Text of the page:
by Sean
Please note: MP3s are only kept online for a short time, and if this entry is from more than a couple of weeks ago, the music probably won't be available to download any more.


Jack Layton mid-90s

John Tavener - Eternal Memory - 3. With Great Peace & Serenity
performed by Steven Isserlis, Vladimir Spivakov and the Moscow Virtuosi.

My enduring memory of Jack Layton, the leader of Canada's left-wing New Democratic Party, who died this morning, was that time Miranda saw him at Idée Fixe. Idée Fixe is a dive bar, my favourite. Jack was there with his Montreal team, swigging a big bottle of 50 and playing pool. It wasn't that he was "like us" - of course he wasn't, he was a lifetime politician, moustached and jolly, chronically un-hip, so clearly a dad who tells lame jokes and waits in the car with his hands on the steering wheel, for no matter how long. But Jack was there, at our dive bar, when he could have gone to any other bar. He came because it was the closest one, quiet, with a free jukebox. Idée Fixe is dingy, a little sad, full of sketchy characters. But who gives a shit, right? I could imagine Jack grinning his grin and asking, "Is the beer cold?"

Another time, at the parade for St-Jean-Baptiste, a parade I had always been a little scared of, there was Jack, marching. I was an anglo in Montreal and I always wondered whether I was welcome at this Quebecois national holiday. I think I was (& think I am). But it took me a while to feel that way. Jack, from Toronto, didn't seem like he ever hesitated. He strolled and waved. I felt like he was saying: "Who gives a shit. Let's get together."

In politics, Jack always seemed to be saying: Let's get on with it. Let's get on with getting to the moment when we live in a fairer, juster, better country.

His cheeriness and optimism was so persistent it sometimes felt fake: how could it not be fake, we asked. But there is a difference between a lie and a performance. I believe Jack was a persistent optimist, an unflagging hoper, but in those instants when his optimism was impersistent, when his hope flagged, he still behaved like the person he wanted to be. Kind, open, ready for new friendships. For Jack, there were more important things than self-expression. When he was feeling stricken, frustrated or afraid, and we didn't need to see those things, he never showed them. His own story, his inner life, was never so important as the other things he wished to communicate. I believe in us.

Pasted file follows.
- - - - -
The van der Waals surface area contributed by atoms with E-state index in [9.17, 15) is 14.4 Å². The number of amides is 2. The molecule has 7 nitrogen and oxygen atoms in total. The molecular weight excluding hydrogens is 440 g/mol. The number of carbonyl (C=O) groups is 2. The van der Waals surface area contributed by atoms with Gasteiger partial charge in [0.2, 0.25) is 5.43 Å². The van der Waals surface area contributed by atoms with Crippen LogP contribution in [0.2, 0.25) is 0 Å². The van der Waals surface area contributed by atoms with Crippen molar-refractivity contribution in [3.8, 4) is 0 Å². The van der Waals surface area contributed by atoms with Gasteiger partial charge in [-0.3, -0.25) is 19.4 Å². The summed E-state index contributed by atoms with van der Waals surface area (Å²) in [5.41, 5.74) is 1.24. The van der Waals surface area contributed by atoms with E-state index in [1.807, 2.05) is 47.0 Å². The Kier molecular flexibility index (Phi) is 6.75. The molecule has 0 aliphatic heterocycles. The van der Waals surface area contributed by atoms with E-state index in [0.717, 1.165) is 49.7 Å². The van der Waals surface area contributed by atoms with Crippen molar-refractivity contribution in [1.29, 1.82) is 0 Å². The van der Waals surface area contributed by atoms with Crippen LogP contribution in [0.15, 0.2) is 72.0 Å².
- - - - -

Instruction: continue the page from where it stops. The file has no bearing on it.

I didn't agree with every decision Jack Layton made, as a politician. I don't stand behind every policy of his NDP. But I was with him, mostly. My friend Patricia wrote, I believe in the possibility of integrity in true leaders. I would change this slightly: I want to believe in the possibility of integrity in true leaders. Jack helped me believe that things can work out. That we can overcome our petty private stories, our grievances, for the sake of social justice and the collective good. It makes me very, very sad that he is gone.

The third movement of Tavener's "Eternal Memory" feels, here, like a song of death, a song you would hear at a funeral, ushering the departed as he rises to the afterlife. But I do not mean it this way. I imagine instead that this is a song of dawn moments. When you lie in your bed, flickering in and out of sleep, and feel - as I'm certain Jack did - that distant sense of possibility. When you can hear the faintest sounds of a future paradise.

Let's keep moving.

Rest in peace, Jack Layton. Sincere condolences to your family and friends.

I was proud to put my faith in you.


Update, 12:55pm: Jack Layton's final letter, to us.

Posted by Sean at August 22, 2011 11:22 AM

Thanks Sean. Very articulate, even if you don't think so.

Posted by Julie Jones at August 22, 2011 12:05 PM


Posted by david b at August 22, 2011 12:10 PM

Sean, this is beautiful.

Posted by Drew at August 22, 2011 12:36 PM

Well said. I hang out at Idee Fixe and can just picture him at the pool with a big boy 50 in hand. I'm devastated.

Posted by JeremyL at August 22, 2011 1:58 PM

Thank you for those oh!, so eloquent words. You are a gifted writer, expressing what I thought but couldn't put into words. I guess that makes you a wordsmith par excellence!

Posted by Tom John's Son at August 22, 2011 2:52 PM

"do you have any political inclinations?"
He would be proud of this.

Posted by ru at August 22, 2011 7:19 PM

I feel like I just read one of the gospels. I guess the St Jean Baptiste bit makes it especially so.

Posted by Sean at August 22, 2011 11:15 PM

Hear hear

Posted by Jason at August 22, 2011 11:35 PM

Thanks for writing this, Sean! I love picturing Jack at the Fixe.

But he was not "from Toronto." Jack was born in Montreal and raised in Hudson, QC. A proud Quebecker.

Posted by saleema at August 23, 2011 9:16 AM

A lovely tribute to Jack, Sean! Thank you. The Tavener music is beautiful and a very good choice.

Louise - Julian's mum

Posted by Louise Mortimer at August 23, 2011 11:13 AM

perhaps it's the distance from canada which has kept me so slow in fully reading and reacting to this news – in edinburgh, my housemate sent me a message about it asking simply, "isn't today a sad day?" a group of canadians met randomly on the royal mile and cried together amongst the street performers.

now i'm in vienna, and still wading through the news, catching up on said the gramophone posts i've missed while on tour. and this, dear friend, is very well put. thank you for writing it.

Posted by m.a.h. at August 31, 2011 6:56 AM

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Sean Michaels is the founder of Said the Gramophone. He is a writer, critic and author of the theremin novel Us Conductors. Follow him on Twitter or reach him by email here. Click here to browse his posts.

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